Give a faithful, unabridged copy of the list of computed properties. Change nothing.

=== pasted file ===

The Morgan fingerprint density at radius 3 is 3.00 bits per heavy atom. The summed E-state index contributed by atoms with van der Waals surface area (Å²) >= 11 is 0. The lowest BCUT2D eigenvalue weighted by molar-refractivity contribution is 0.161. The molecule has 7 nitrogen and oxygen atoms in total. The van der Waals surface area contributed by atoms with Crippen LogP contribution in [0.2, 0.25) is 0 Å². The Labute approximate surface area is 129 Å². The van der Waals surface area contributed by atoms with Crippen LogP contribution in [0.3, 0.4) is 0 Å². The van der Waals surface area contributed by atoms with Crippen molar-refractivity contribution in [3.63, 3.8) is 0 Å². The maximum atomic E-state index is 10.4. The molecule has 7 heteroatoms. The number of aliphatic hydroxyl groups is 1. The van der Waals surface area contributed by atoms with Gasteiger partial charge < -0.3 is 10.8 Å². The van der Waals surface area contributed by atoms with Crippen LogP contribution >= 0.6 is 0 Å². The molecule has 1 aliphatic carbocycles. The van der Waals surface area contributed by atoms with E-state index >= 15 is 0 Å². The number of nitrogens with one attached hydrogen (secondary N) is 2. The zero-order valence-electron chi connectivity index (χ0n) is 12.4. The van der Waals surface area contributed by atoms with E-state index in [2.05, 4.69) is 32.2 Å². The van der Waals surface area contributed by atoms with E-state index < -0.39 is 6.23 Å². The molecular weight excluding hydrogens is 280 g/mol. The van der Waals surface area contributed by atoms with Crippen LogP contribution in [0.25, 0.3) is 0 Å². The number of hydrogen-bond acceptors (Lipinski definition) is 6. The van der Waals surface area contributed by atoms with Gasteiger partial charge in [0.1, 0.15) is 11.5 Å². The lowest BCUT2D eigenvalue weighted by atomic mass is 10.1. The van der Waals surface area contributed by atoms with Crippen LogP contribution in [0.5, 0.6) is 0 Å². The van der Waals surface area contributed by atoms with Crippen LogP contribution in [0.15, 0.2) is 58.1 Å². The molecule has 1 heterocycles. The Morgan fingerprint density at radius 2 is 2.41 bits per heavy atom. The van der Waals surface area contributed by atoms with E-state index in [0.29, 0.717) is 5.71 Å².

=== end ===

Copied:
The Morgan fingerprint density at radius 3 is 3.00 bits per heavy atom. The summed E-state index contributed by atoms with van der Waals surface area (Å²) >= 11 is 0. The lowest BCUT2D eigenvalue weighted by molar-refractivity contribution is 0.161. The molecule has 7 nitrogen and oxygen atoms in total. The van der Waals surface area contributed by atoms with Crippen LogP contribution in [0.2, 0.25) is 0 Å². The Labute approximate surface area is 129 Å². The van der Waals surface area contributed by atoms with Crippen LogP contribution in [0.3, 0.4) is 0 Å². The van der Waals surface area contributed by atoms with Crippen molar-refractivity contribution in [3.63, 3.8) is 0 Å². The maximum atomic E-state index is 10.4. The molecule has 7 heteroatoms. The number of aliphatic hydroxyl groups is 1. The van der Waals surface area contributed by atoms with Gasteiger partial charge < -0.3 is 10.8 Å². The van der Waals surface area contributed by atoms with Crippen LogP contribution >= 0.6 is 0 Å². The molecule has 1 aliphatic carbocycles. The van der Waals surface area contributed by atoms with E-state index >= 15 is 0 Å². The number of nitrogens with one attached hydrogen (secondary N) is 2. The zero-order valence-electron chi connectivity index (χ0n) is 12.4. The van der Waals surface area contributed by atoms with E-state index in [2.05, 4.69) is 32.2 Å². The van der Waals surface area contributed by atoms with E-state index < -0.39 is 6.23 Å². The molecular weight excluding hydrogens is 280 g/mol. The van der Waals surface area contributed by atoms with Crippen LogP contribution in [0.25, 0.3) is 0 Å². The number of hydrogen-bond acceptors (Lipinski definition) is 6. The van der Waals surface area contributed by atoms with Gasteiger partial charge in [0.1, 0.15) is 11.5 Å². The lowest BCUT2D eigenvalue weighted by atomic mass is 10.1. The van der Waals surface area contributed by atoms with Crippen LogP contribution in [0.5, 0.6) is 0 Å². The van der Waals surface area contributed by atoms with Crippen LogP contribution in [0.15, 0.2) is 58.1 Å². The molecule has 1 heterocycles. The Morgan fingerprint density at radius 2 is 2.41 bits per heavy atom. The van der Waals surface area contributed by atoms with E-state index in [0.29, 0.717) is 5.71 Å².